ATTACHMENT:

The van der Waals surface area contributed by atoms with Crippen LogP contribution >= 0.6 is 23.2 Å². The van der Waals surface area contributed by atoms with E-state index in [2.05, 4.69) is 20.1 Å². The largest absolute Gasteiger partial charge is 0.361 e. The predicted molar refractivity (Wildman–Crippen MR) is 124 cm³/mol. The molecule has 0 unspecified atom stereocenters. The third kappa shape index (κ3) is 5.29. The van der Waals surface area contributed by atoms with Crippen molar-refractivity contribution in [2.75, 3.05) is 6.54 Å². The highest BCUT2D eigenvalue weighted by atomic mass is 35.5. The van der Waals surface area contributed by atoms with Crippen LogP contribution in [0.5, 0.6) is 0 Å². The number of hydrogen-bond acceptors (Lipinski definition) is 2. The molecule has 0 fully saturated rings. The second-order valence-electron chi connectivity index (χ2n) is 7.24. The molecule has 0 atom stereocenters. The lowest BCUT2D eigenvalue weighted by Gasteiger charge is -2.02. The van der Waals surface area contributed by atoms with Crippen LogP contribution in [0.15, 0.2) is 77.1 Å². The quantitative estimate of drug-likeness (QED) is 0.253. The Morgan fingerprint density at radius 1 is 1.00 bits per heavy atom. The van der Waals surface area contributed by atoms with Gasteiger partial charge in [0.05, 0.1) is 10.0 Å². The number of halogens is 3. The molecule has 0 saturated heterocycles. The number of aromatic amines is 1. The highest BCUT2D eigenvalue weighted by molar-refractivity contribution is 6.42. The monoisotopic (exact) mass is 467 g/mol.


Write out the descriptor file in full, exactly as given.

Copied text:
The van der Waals surface area contributed by atoms with Crippen LogP contribution >= 0.6 is 23.2 Å². The van der Waals surface area contributed by atoms with E-state index in [2.05, 4.69) is 20.1 Å². The largest absolute Gasteiger partial charge is 0.361 e. The predicted molar refractivity (Wildman–Crippen MR) is 124 cm³/mol. The molecule has 0 unspecified atom stereocenters. The third kappa shape index (κ3) is 5.29. The van der Waals surface area contributed by atoms with Crippen molar-refractivity contribution in [2.75, 3.05) is 6.54 Å². The highest BCUT2D eigenvalue weighted by atomic mass is 35.5. The van der Waals surface area contributed by atoms with Crippen LogP contribution in [0.5, 0.6) is 0 Å². The number of hydrogen-bond acceptors (Lipinski definition) is 2. The molecule has 0 fully saturated rings. The second-order valence-electron chi connectivity index (χ2n) is 7.24. The molecule has 0 atom stereocenters. The lowest BCUT2D eigenvalue weighted by Gasteiger charge is -2.02. The van der Waals surface area contributed by atoms with Crippen LogP contribution in [0.15, 0.2) is 77.1 Å². The quantitative estimate of drug-likeness (QED) is 0.253. The Morgan fingerprint density at radius 1 is 1.00 bits per heavy atom. The van der Waals surface area contributed by atoms with Gasteiger partial charge in [0.05, 0.1) is 10.0 Å². The number of halogens is 3. The molecule has 0 saturated heterocycles. The number of aromatic amines is 1. The highest BCUT2D eigenvalue weighted by molar-refractivity contribution is 6.42. The monoisotopic (exact) mass is 467 g/mol.